Always Read the Fine Print

Scanning the tabloids at the local supermarket, it is obvious that divorce cases can involve big bucks.  That’s why the rich and famous often employ skilled attorneys regarding business transactions, contract negotiations, and, when necessary, family law matters.

To be sure, the run of the mill divorce case in Virginia does not necessarily have the same pizazz as the latest with TomKat (the former union of Tom Cruise and Katie Holmes for those of you who do not peruse the weekly tabloids while purchasing your groceries).  However, it is still advisable for anyone who is going through a divorce or custody case to consult with any attorney, especially prior to signing any documents governing future rights and obligations.

Dr. Victor Salib probably wishes he had heeded such advice prior to signing his Separation Agreement.  Instead, relying upon the advice of family clergy, he signed an agreement obligating him to pay his wife a minimum of $10,000 monthly for the rest of his life, even though his take home pay each month was just over $12,000.  He signed the agreement without the advice of any attorney as a sign of good faith in an effort to reconcile with his wife.

As is often the case, the couple was ultimately unable to reconcile and Dr. Salib’s ex-wife sought to collect her payments.  In defending against her claims, Dr. Salib argued that the agreement was unconscionable (a legal term basically meaning that it was procured via oppressive influences and so unfavorably skewed against him as to render it unenforceable).

Dr. Salib prevailed at the trial court level, but the Virginia Court of Appeals reversed the case with respect to whether the agreement was truly unconscionable.  See Guirguis v. Salib.  In ruling against Dr. Salib, the Court did acknowledge that the agreement was especially unfavorable to him.  However, it noted a recitation in the agreement that stated, “[t]his agreement is considered fair by each of the parties, and each party expressly disavows any claim that it is unconscionable,” which required Dr. Salib to demonstrate by clear and convincing evidence a gross disparity and overreaching or oppressive influences.  This is a high standard, and Dr. Salib was simply unable to meet it.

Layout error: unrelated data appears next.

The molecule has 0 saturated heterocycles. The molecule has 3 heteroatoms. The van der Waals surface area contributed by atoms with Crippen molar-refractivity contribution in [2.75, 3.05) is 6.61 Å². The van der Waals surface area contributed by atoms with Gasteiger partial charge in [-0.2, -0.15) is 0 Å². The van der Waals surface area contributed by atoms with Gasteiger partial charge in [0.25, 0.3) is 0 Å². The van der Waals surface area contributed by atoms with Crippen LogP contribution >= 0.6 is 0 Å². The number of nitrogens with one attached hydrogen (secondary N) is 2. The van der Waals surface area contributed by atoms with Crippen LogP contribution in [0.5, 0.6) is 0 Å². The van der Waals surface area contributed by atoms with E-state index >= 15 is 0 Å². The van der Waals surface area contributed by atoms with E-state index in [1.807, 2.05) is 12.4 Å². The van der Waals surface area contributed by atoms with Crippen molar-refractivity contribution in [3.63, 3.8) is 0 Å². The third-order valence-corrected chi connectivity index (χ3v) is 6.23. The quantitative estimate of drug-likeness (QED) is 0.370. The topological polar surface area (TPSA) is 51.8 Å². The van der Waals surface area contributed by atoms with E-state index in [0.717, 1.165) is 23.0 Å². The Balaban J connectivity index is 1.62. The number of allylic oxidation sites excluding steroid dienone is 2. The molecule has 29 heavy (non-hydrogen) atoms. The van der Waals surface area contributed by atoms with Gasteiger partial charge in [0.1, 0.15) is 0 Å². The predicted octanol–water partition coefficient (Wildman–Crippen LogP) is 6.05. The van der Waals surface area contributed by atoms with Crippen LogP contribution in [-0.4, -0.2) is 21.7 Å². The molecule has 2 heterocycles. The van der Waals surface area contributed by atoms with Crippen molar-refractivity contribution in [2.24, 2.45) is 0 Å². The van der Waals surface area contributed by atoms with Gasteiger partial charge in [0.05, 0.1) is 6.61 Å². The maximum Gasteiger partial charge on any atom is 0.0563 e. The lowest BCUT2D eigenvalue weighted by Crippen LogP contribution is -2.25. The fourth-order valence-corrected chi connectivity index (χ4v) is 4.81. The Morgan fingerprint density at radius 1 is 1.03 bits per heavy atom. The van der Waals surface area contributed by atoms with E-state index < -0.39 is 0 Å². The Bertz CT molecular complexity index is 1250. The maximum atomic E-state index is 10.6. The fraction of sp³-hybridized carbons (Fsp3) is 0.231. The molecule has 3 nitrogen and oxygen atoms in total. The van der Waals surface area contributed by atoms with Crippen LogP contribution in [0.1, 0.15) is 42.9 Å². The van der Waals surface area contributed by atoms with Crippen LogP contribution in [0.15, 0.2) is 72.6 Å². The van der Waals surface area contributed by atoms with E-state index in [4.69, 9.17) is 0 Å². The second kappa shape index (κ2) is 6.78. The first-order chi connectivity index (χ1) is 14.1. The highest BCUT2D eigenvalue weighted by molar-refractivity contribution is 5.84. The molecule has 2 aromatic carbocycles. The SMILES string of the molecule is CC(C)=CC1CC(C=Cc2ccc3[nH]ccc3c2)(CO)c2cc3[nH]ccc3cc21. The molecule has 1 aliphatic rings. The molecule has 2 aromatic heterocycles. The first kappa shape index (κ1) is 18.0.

As a result of the Virginia Appeals Court decision, Dr. Salib is on the hook to pay his ex-wife a substantial monthly sum.  Had he consulted with any attorney, he would have likely been advised to think twice before making such a generous and life altering financial commitment.

Life Lesson: Be careful what you sign and always read the fine print.  A court is likely to enforce an agreement against you, even if the agreement is you.  Consulting with an attorney before signing any legal document whether divorce related or otherwise, is always the best practice.

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